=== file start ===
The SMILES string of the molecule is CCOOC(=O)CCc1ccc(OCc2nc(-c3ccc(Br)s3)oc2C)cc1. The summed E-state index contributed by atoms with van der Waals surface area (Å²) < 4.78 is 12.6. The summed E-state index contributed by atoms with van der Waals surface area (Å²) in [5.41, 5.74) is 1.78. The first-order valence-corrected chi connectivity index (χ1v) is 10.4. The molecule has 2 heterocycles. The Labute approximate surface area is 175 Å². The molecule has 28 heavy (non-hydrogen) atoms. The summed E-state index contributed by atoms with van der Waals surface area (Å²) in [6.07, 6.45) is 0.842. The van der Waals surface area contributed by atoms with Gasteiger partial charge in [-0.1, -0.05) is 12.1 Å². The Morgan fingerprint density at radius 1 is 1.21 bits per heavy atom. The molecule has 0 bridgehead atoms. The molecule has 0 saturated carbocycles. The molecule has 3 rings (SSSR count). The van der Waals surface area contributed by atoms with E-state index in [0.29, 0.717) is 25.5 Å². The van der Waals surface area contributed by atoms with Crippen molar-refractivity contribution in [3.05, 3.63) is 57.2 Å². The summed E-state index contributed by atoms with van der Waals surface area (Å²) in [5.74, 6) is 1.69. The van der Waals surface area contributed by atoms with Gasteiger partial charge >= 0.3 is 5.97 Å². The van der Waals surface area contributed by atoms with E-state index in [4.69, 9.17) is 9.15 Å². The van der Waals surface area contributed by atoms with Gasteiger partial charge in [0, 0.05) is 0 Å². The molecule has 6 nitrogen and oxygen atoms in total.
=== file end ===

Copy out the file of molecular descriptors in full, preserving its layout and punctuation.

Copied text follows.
The SMILES string of the molecule is CCOOC(=O)CCc1ccc(OCc2nc(-c3ccc(Br)s3)oc2C)cc1. The summed E-state index contributed by atoms with van der Waals surface area (Å²) < 4.78 is 12.6. The summed E-state index contributed by atoms with van der Waals surface area (Å²) in [5.41, 5.74) is 1.78. The first-order valence-corrected chi connectivity index (χ1v) is 10.4. The molecule has 2 heterocycles. The Labute approximate surface area is 175 Å². The molecule has 28 heavy (non-hydrogen) atoms. The summed E-state index contributed by atoms with van der Waals surface area (Å²) in [6.07, 6.45) is 0.842. The van der Waals surface area contributed by atoms with Gasteiger partial charge in [-0.1, -0.05) is 12.1 Å². The Morgan fingerprint density at radius 1 is 1.21 bits per heavy atom. The molecule has 0 bridgehead atoms. The molecule has 0 saturated carbocycles. The molecule has 3 rings (SSSR count). The van der Waals surface area contributed by atoms with E-state index in [0.29, 0.717) is 25.5 Å². The van der Waals surface area contributed by atoms with Crippen molar-refractivity contribution in [3.05, 3.63) is 57.2 Å². The summed E-state index contributed by atoms with van der Waals surface area (Å²) in [5.74, 6) is 1.69. The van der Waals surface area contributed by atoms with Gasteiger partial charge >= 0.3 is 5.97 Å². The van der Waals surface area contributed by atoms with E-state index in [4.69, 9.17) is 9.15 Å². The van der Waals surface area contributed by atoms with Gasteiger partial charge in [0, 0.05) is 0 Å². The molecule has 6 nitrogen and oxygen atoms in total.